The Phantom Carriage

The Phantom Carriage ★★★★½

What better way to begin the new year than by watching a film set on New Year’s Eve and released exactly 100 years ago? I decided to travel back in time for my first watch of 2021, and although The Phantom Carriage is classified as horror, I—even as an avid avoider of horror—was pleasantly surprised by its narrative, score and performances. 

Tantalizing, spellbinding, imaginative and ahead of its time, The Phantom Carriage is an enticing ride opening with a simple setting: A dying woman wishes to speak to David Holm, a man who is an unknown to us when his name is first mentioned, but who becomes the central figure over the course of the film. As we follow his journey, the narrative masterfully explores his character and life, eventually leading back to his unforeseen connection with the woman in the opening scene.

While the story itself is both intriguing and stirring, it’s the narrative structure that turns this film not only into an achievement ahead of its time, but also into the compelling feat that it is. By its use of a nonlinear structure and flashbacks, The Phantom Carriage is able to examine Holm’s life from all angles, making his motives and the layered narratives slowly fall into place as the film goes on. At the end of its 107-minute runtime, the protagonist’s personality feels familiar, both through his thoroughly developed character and a structure that invites us to get lost in its stories within stories within stories, resurfacing with a different perspective each time, and, in the end, resurfacing to reality.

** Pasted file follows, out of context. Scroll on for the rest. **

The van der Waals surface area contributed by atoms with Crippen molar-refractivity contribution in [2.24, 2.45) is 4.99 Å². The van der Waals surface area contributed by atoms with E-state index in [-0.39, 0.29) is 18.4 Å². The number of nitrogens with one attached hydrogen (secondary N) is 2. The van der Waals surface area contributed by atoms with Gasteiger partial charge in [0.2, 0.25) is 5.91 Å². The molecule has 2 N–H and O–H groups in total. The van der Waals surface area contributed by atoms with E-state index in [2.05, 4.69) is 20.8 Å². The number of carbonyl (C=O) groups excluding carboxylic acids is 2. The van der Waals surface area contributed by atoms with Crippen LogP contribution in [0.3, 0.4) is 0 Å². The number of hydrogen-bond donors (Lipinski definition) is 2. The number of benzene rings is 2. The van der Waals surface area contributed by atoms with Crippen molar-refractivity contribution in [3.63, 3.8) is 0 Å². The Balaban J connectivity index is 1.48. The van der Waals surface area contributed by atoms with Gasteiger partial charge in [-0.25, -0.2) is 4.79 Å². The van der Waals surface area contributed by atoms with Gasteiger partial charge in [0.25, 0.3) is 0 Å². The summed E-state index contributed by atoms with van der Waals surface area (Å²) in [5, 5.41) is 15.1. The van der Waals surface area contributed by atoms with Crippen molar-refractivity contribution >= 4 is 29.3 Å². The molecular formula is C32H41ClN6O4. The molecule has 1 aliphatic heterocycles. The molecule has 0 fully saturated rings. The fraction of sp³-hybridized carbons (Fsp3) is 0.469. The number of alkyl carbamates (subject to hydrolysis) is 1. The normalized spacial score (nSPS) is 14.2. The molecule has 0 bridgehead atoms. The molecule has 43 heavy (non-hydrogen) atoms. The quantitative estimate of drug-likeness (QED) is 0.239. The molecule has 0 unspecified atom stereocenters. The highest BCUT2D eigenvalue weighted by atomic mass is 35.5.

Silent films are heavily reliant on soundtracks, blocking, and performances in order to convey emotion, tone and tension. With the narrative being a carefully crafted and layered achievement, it’s no surprise that The Phantom Carriage exceeds at utilizing every tool available to develop its atmosphere to the fullest: closeups become daunting, iris shots become isolating, and wide shots become eerie. The special effects used in this film add to the sinister tone, subsequently creating illusions that make it hard to believe that this is a picture made in the silent era.

While Chaplin’s soundtracks are, for me, the masterpieces of silent films, the score used in this film comes close to Chaplin’s excellence. Be it despair, joy or solitude, the melodies by Eric Westberg emphasize almost every emotion and lace it with the needed mysterious, menacing or even moving tone. Through interweaving unsettling notes played by violins with disconcerting chords, Westberg creates a soundscape determined to rattle the audience as much as the main character is rattled and shaken. Over the course of the film, the score stays a relentless tour de force, not only creating tension and setting an eerie atmosphere, but also never once failing to highlight every nuance and detail of each scene: inquiring semiquavers and curious melodies morph into moving phrases and occasionally even joyful themes, giving us small moments to breathe, recurring themes transform from minor scales to major scales, reflecting the somewhat Russian doll structure of the film, and—quite literally—always finding the right tone.

Overall, The Phantom Carriage is probably the textbook definition of a movie ahead of its time. Despite its release in the silent era 100 years ago, this film doesn’t once feel like it’s outdated—instead, with its inventive structure, impeccable direction and masterful score, it’s a brilliant lesson on what movies are capable of.

Mild spoiler
The personification of death as the stern-faced, unsettling force reminded me a lot of The Seventh Seal, and as a whole, the underlying contemplative nature and slow exploration of character made me think of Ingmar Bergman’s work, which really makes me wanna rewatch The Seventh Seal! I wasn’t in the right mindset when I first watched it, so hoping I will be tomorrow!

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